TORONTO, October 22, 2010 – Anti-religious bias exists in the media because it exists in society and therefore exists in newsrooms, National Post reporter and editor Charles Lewis told the League’s AGM in Toronto.

“The Catholic Church is singled out more as a target for anti-religious bias because it is the biggest Christian denomination, has an identifiable hierarchy with no question of “who’s in charge”, and stands for everything that liberal journalists don’t believe in,” said Mr. Lewis, who serves as the Post’s religion reporter and editor of the blog Holy Post.

The Vatican’s questionable media relations skills – highlighted best recently by the Vatican press office including the ordination of women and the sex abuse scandal in a single document, creating the impression that the Church regards them as equally grave – are also a factor, he added.

“Whatever their own beliefs, good editors understand that religion is interesting to their readers even if they themselves are not friendly to the church.”  Noting that The Post is among the very few dailies that still has a religion reporter, he said that this dedicated focus may help account for why the Christian Horizons case and the censorship of pro-life student exhibits got much more extensive coverage there than elsewhere. While religion can be difficult to cover, those media that fail to do so are omitting a subject that plays a role in many of their readers’ lives and in society.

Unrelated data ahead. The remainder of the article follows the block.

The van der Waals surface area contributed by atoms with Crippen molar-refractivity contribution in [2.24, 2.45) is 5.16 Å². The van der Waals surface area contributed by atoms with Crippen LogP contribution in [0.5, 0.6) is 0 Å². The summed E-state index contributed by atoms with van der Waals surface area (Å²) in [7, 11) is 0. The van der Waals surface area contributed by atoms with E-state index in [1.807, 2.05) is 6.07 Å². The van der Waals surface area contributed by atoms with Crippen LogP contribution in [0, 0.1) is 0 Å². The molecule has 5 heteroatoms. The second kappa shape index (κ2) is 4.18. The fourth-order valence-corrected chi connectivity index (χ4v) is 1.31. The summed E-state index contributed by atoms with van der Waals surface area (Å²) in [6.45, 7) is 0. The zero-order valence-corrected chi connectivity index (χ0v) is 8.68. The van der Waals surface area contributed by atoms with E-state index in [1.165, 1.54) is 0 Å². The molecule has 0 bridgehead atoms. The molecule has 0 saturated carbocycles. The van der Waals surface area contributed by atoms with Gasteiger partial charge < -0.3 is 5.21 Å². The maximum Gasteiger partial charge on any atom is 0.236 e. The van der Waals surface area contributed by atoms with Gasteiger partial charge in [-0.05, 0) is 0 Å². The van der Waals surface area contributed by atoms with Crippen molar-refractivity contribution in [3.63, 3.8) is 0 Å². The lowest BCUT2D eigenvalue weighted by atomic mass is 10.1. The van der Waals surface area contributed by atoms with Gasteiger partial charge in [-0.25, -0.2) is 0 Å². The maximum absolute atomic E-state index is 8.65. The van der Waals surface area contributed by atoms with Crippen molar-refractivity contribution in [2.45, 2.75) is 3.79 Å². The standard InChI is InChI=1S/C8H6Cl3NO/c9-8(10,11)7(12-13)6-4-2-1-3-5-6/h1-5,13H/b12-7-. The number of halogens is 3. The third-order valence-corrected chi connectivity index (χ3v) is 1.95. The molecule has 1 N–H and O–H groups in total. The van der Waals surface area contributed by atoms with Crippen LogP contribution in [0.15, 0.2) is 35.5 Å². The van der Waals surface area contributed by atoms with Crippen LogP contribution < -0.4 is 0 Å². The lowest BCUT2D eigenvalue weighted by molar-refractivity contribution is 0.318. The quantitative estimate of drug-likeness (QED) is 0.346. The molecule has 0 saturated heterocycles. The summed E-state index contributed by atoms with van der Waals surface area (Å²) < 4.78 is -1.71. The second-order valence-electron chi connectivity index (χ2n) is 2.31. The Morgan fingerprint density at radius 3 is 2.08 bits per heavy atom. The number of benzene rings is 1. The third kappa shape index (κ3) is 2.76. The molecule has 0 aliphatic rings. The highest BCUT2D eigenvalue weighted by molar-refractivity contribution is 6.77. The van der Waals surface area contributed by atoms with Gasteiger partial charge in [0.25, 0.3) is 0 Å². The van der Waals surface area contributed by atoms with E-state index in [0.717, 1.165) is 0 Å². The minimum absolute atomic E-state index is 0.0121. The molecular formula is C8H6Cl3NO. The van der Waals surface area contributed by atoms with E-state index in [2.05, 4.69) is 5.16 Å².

Mr. Lewis added that some of the problems that plague the reporting of religion also affect other subjects, given that news by definition is about the unusual or the sensational. “You could look at the coverage of the sex abuse scandal, with the “new” revelations day in and day out, and say yes, they went too far, but that’s what newspapers do.

“There are no conspiracies. Inaccuracies and bias in reporting relate more to the need to meet deadlines quickly, with fewer editorial resources than we once had, and ignorance of religious matters. In general this is an age of secularism and secularism is winning. There is also huge religious ignorance, as illustrated by the recent Pew Survey, which found half of Catholics don’t know the doctrine of the true presence, and as many Protestants could not identify Martin Luther.”

In the business portion of the meeting, voting members of the League approved its board of directors for 2010-11, welcoming Luke Campbell of Alberta. They also approved the 2009 financial statements and annual report, available to members upon request.